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Statement from the Treasury Minister

12 October 2020

As Senator Le Fondré has mentioned, this year’s Government Plan is all about protecting the Island’s future.
One element of this is keeping Jersey on a responsible and stable course after what has been a turbulent year as we faced a global pandemic and economic downturn.
Since the lifting of many of the lockdown restrictions earlier this year, we have achieved a balance between protecting Islanders’ health from the immediate effects of Covid-19, while also making sure we protect our future health and wellbeing through appropriate economic support and investment.
It is also vital that we protect our future finances and ensure we prioritise the long-term financial sustainability of our Island.
This means that we must respond, in the short-term to the effects of Covid-19 by funding the essential public services needed to respond to the pandemic.
In the medium-term we must support the wider economic recovery.
In the long-term we must continue to invest in our future by delivering on our priorities, like education and healthcare.
This Government Plan sets out the expected costs for us to manage the virus in Jersey, without limiting, unnecessarily, normal economic activity.
This will protect the health and wellbeing of Islanders while also preserving their livelihoods and businesses.
We are though conscious that we need to balance the risks.
A second wave in Europe and the UK and a sharp slowdown in the world economy as a result of Covid-19, has to be balanced against the risk that we cause irreversible damage to our and our children’s future by introducing costly restrictions on our economy during a period of recovery.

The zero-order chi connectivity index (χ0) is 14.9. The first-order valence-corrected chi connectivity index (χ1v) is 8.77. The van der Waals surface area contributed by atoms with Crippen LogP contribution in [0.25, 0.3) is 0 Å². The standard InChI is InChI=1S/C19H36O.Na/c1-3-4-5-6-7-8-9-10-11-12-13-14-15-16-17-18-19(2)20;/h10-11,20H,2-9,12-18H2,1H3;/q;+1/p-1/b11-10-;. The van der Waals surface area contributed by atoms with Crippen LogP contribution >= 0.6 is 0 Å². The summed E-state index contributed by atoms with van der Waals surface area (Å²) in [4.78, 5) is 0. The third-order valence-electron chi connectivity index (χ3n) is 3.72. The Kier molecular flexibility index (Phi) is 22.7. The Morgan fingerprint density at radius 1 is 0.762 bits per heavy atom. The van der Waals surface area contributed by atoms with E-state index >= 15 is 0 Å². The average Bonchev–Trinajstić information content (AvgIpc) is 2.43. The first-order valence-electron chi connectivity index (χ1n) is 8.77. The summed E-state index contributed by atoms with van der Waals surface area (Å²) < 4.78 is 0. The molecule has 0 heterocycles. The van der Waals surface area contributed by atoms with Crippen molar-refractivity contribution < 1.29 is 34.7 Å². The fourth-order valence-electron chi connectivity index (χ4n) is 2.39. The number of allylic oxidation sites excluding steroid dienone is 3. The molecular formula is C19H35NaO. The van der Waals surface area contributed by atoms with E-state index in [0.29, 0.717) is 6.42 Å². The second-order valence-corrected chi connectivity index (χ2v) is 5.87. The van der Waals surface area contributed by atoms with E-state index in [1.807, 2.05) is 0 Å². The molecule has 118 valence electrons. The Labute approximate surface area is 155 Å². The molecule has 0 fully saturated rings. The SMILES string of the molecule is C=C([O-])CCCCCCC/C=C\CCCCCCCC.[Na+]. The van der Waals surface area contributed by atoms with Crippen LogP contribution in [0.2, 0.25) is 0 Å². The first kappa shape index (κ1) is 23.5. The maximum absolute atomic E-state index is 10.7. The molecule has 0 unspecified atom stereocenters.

In this Government Plan we’ll look to balance these risks by running deficits to support spending and investment in the coming years, with a return to balanced budgets by 2024.
It is our view that, in these uncertain times, we should not plug our financial hole by making damaging cuts to expenditure or by drawing on the Strategic Reserve. 
Instead, and in line with the recommendations of the Fiscal Policy Panel, we are proposing to borrow up to a maximum of £336 million next year, in addition to the Fiscal Stimulus Fund of £50 million, to fund the cost of the response to the pandemic.
This will be possible because of our strong financial position, low debt levels and a high credit rating going into this crisis.
But, we are well aware that debt has to be repaid and we are proposing that, should the States Assembly approve my proposal to move Prior Year Basis taxpayers to Current Year Basis, the future payments of the 2019 tax liabilities for Prior Year Basis taxpayers will be paid into a ring-fenced sinking fund. This will repay much, if not all, of this debt.
These payments would be time limited and they avoid the need to raise taxes on Islander’s working hard to preserve their livelihoods following the necessary lockdown measures.
This approach would also ensure that the debts we incur to protect the Island from the effects of Covid-19 now, do not become a long-term issue for the next generation of Islanders and we do our best to protect their future.

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